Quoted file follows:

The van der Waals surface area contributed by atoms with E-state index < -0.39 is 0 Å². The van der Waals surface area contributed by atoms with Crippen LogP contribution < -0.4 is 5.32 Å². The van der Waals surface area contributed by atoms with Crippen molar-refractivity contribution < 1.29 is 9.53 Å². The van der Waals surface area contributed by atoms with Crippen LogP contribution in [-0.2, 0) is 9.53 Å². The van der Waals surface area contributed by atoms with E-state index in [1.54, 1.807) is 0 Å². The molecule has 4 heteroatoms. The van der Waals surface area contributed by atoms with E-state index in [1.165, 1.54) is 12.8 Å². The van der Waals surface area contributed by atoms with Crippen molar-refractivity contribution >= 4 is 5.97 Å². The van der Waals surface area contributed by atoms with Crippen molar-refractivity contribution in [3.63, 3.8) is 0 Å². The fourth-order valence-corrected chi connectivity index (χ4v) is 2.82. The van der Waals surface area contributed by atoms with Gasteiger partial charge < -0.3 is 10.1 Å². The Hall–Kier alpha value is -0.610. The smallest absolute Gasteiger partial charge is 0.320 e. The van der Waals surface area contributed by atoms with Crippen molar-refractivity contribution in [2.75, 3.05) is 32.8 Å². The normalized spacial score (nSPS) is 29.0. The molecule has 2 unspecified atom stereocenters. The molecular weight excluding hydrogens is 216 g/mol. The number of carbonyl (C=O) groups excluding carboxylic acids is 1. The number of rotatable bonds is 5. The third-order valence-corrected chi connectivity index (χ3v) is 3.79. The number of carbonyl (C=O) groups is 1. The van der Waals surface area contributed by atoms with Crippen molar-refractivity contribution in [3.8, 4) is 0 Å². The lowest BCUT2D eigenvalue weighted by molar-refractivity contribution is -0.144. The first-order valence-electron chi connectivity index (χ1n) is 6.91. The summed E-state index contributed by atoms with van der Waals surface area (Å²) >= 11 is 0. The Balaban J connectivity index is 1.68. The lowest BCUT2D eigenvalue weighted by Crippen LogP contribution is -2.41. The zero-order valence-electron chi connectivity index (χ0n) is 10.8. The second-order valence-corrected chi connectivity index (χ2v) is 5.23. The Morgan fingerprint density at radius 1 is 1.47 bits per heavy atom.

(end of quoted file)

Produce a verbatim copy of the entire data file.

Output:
The van der Waals surface area contributed by atoms with E-state index < -0.39 is 0 Å². The van der Waals surface area contributed by atoms with Crippen LogP contribution < -0.4 is 5.32 Å². The van der Waals surface area contributed by atoms with Crippen molar-refractivity contribution < 1.29 is 9.53 Å². The van der Waals surface area contributed by atoms with Crippen LogP contribution in [-0.2, 0) is 9.53 Å². The van der Waals surface area contributed by atoms with E-state index in [1.54, 1.807) is 0 Å². The molecule has 4 heteroatoms. The van der Waals surface area contributed by atoms with E-state index in [1.165, 1.54) is 12.8 Å². The van der Waals surface area contributed by atoms with Crippen molar-refractivity contribution >= 4 is 5.97 Å². The van der Waals surface area contributed by atoms with Crippen molar-refractivity contribution in [3.63, 3.8) is 0 Å². The fourth-order valence-corrected chi connectivity index (χ4v) is 2.82. The van der Waals surface area contributed by atoms with Gasteiger partial charge < -0.3 is 10.1 Å². The Hall–Kier alpha value is -0.610. The smallest absolute Gasteiger partial charge is 0.320 e. The van der Waals surface area contributed by atoms with Crippen molar-refractivity contribution in [2.75, 3.05) is 32.8 Å². The normalized spacial score (nSPS) is 29.0. The molecule has 2 unspecified atom stereocenters. The molecular weight excluding hydrogens is 216 g/mol. The number of carbonyl (C=O) groups excluding carboxylic acids is 1. The number of rotatable bonds is 5. The third-order valence-corrected chi connectivity index (χ3v) is 3.79. The number of carbonyl (C=O) groups is 1. The van der Waals surface area contributed by atoms with Crippen molar-refractivity contribution in [3.8, 4) is 0 Å². The lowest BCUT2D eigenvalue weighted by molar-refractivity contribution is -0.144. The first-order valence-electron chi connectivity index (χ1n) is 6.91. The summed E-state index contributed by atoms with van der Waals surface area (Å²) >= 11 is 0. The Balaban J connectivity index is 1.68. The lowest BCUT2D eigenvalue weighted by Crippen LogP contribution is -2.41. The zero-order valence-electron chi connectivity index (χ0n) is 10.8. The second-order valence-corrected chi connectivity index (χ2v) is 5.23. The Morgan fingerprint density at radius 1 is 1.47 bits per heavy atom.